/ Modified apr 14, 2015 1:30 p.m.

Part 1: Pima Sheriff's Domestic Violence Plan a National Model

Sergeant says agency goes beyond standard for response to separate perpetrators, victims.

Terry Parish spot Pima County Sheriff’s Sergeant Terry Parish.


First of a Two-Part Series

Arizona Public Media's Lorraine Rivera speaks with Sheriff’s Sergeant Terry Parish who leads the county's domestic violence task force, which has attracted positive attention from law enforcement agencies around the country.

Interview Highlights:

  • "In the '70s and '80s, police would show up at a domestic violence incident (and) they'd dust people off, tell them 'hey, you've got to quit fighting or we're going to have to send someone to jail,' and we'd go on our way," Parish said of the old system of responding to domestic violence calls.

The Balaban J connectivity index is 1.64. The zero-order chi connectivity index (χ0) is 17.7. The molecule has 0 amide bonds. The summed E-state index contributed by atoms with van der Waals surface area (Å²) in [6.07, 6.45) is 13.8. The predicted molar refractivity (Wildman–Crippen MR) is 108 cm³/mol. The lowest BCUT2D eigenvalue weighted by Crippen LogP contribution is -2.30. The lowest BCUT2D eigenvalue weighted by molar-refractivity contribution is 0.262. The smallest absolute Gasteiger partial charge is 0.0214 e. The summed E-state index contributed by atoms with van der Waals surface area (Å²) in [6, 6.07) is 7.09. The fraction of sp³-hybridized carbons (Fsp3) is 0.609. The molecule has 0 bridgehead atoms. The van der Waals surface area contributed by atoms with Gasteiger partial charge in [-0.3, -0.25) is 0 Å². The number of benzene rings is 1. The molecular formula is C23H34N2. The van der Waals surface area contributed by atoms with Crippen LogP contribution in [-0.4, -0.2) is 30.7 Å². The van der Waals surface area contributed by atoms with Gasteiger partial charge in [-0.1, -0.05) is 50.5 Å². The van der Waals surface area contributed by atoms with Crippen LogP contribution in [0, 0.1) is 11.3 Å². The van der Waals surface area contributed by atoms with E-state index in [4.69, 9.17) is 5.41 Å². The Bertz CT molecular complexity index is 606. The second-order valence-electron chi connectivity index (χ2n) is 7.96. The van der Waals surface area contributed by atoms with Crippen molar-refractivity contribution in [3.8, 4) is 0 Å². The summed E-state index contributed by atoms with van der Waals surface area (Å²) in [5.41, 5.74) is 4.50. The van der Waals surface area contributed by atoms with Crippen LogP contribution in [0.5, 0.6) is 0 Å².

• Parish says the department now follows up to make sure offenders obey conditions of their release from jail, such as staying away from the victim and their home. "If they go back, they're going back to jail," Parish said. "We're the only ones I know of anywhere in this country that does this."

  • 85 percent of victims of domestic violence are female, Parish said. They often have kids and less control of household finances, which makes it difficult to remove themselves from abuse situations, Parish said.

  • "We somehow expect people to be able to function and do it well while they're being abused all this time and the system can't work that way anymore," Parish said.

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